‘The Passion of the Christ’ … released during Lent ten years ago and became the highest-grossing non-English language film ever

Ten years ago, I brought my two sons to see The Passion of the Christ (2004), Mel Gibson’s movie that dramatises his interpretation and synthesis of the passion narrative in the Four Gospels.

The Passion of the Christ is an appropriate movie to consider as we enter Holy Week. It largely tells the story of the last 12 hours of Christ’s life, from the Agony in the Garden of Gethsemane to (briefly, albeit very briefly) his Resurrection, with flashbacks to his childhood, the Sermon on the Mount, the saving of the women about to be stoned, and the Last Supper, with a constructed dialogue entirely in Aramaic, Latin and Hebrew.

When the movie was released on Ash Wednesday (25 February) 2004, it stirred considerable controversy, with allegations of anti-Semitism, the amount of graphic, if not exacerbated or gratuitous, violence, particularly during the scourging and crucifixion scenes, and serious questions about its interpretation of the Biblical text, narrative and message.

On the other hand, there were many claims of miraculous savings, forgiveness, new-found faith, and even one report of a man who confessed to murdering his girlfriend although police had decided previously she had died by suicide.

The Passion of the Christ was a box-office success – it grossed more than $370 million in the US, and became the highest-grossing non-English language film ever.

As we left the cinema, my then-teenage sons were not so much shocked as stunned. They noticed too how everyone left the cinema in silence.

The success and attention of the movie, apart from the media controversies, raises many questions for us:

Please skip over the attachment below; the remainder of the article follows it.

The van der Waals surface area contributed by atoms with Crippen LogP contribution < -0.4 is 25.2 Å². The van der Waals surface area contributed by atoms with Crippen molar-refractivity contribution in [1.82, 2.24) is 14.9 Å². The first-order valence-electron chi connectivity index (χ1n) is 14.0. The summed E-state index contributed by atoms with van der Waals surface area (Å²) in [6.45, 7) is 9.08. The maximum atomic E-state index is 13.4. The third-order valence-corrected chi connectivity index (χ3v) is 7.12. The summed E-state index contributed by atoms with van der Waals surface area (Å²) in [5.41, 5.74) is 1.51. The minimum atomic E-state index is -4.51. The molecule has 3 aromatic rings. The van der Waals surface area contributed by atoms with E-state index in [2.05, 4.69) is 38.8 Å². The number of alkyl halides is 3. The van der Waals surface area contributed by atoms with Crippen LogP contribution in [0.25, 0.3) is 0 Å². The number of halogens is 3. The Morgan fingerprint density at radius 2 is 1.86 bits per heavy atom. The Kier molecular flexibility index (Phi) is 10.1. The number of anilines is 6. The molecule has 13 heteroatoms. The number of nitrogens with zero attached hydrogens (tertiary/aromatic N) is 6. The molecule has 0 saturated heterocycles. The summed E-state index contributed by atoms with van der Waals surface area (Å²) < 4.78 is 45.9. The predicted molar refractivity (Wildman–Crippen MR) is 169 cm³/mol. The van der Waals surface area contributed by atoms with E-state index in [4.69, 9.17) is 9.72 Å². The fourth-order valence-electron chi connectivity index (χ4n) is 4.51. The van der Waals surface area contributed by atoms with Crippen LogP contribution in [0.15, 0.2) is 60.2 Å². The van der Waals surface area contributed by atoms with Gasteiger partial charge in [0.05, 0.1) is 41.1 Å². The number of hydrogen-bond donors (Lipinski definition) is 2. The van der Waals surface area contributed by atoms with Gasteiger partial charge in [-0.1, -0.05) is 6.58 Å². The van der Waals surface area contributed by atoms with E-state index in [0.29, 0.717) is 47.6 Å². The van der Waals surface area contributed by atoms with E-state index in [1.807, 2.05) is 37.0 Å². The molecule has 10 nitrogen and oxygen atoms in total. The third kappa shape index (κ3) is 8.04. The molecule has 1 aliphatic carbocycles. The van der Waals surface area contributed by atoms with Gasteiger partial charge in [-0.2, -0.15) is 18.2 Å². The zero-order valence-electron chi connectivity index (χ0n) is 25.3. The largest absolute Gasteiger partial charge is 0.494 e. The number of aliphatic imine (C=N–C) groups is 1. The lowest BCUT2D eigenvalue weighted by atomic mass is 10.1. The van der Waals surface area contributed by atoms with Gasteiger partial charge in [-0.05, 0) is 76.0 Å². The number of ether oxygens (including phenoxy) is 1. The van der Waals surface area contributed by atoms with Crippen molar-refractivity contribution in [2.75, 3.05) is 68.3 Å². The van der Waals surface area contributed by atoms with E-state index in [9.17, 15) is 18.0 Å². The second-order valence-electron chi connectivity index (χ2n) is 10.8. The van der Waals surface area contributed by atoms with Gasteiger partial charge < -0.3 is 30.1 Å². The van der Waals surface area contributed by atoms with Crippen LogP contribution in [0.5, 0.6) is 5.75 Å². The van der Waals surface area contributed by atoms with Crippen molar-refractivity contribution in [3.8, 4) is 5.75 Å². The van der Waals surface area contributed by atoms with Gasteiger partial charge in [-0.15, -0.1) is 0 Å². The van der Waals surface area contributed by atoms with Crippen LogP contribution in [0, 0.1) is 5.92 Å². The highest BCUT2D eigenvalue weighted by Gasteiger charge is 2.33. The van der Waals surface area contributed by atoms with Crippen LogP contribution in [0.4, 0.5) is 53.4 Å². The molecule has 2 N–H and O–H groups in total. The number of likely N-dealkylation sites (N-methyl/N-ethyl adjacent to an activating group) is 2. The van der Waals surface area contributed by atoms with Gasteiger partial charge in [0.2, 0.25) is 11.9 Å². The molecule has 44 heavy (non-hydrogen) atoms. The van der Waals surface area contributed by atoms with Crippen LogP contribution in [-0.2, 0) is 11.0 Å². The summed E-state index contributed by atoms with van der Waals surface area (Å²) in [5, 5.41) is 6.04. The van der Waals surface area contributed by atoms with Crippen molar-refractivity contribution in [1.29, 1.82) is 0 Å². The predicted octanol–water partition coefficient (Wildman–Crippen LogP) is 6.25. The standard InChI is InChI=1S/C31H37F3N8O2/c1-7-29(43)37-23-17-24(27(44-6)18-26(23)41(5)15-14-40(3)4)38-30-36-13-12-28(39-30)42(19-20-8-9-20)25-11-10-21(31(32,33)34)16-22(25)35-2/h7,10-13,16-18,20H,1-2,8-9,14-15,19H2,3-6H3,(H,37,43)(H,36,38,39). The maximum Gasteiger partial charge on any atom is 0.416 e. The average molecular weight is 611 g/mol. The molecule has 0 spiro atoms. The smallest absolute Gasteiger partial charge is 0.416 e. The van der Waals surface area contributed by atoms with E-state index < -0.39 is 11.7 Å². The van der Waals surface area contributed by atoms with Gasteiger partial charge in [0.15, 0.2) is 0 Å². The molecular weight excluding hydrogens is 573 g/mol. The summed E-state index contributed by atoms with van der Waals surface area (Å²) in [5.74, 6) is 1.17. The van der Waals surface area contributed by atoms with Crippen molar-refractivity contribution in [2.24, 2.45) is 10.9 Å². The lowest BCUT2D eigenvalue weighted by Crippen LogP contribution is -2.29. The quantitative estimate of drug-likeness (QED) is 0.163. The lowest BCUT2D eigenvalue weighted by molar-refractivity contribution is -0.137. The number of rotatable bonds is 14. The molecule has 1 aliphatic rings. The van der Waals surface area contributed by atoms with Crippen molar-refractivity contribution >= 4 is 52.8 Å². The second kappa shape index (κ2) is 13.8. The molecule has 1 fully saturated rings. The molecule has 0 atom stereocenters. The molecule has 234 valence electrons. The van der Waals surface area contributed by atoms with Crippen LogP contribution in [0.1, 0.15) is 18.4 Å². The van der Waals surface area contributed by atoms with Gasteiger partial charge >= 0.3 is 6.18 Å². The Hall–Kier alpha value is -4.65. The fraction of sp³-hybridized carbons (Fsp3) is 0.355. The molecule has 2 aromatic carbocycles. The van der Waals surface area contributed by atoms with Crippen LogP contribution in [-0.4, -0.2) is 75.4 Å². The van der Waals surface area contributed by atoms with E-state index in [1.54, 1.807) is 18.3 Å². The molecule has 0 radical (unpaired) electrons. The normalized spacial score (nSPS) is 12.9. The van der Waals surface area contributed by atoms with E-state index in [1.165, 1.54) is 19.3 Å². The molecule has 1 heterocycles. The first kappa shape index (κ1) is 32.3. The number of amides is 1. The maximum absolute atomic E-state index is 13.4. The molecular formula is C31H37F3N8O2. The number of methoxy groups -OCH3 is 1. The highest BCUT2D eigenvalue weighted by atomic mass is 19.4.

● How do we convey and proclaim the message of Christ?

● Are we using means that are out-dated, not speaking to people, who are truly willing to listen and to learn?

● Where did we get the idea that no-one would come to church after confirmation age?

● Where did we get the idea that no-one would come to church and sit in the dark in uncomfortable chairs?

● Where did we get the idea that no-one would hear the Gospel story and still come out wanting to tell others and to share the experience?

Sometimes when movies ridicule the Church, I wonder: do we deserve it?

How many of you have bad experiences of weakly-thought out ideas at school assembly?

The Harry Potter and Lord of the Rings movies are probably important for conveying spiritual truths to many we never reach because they tell us:

● The importance of protecting the innocence of children.

● That those who possess power and authority (including parent-figures and religious leaders) are not always right, and don’t always possess a monopoly on truth and wisdom.

● That religious power and authority can be misused.

● That beauty and goodness are not always to be equated.

● That ugly are not bad because we see them as ugly.

● That simple people can be wise.

● That life is a journey, and a pilgrimage.

● That we must continue to hope and believe that, in the end, good will triumph over evil.

The Mission was the No 1 movie on the Church Times Top 50 Religious Films list

The Mission (1986), starring Robert de Niro and Jeremy Irons, was chosen as the No 1 movie on the Church Times Top 50 Religious Films list. This movie provides us with:

● Challenging images of the church,

● Questions about the role of the Church in political issues,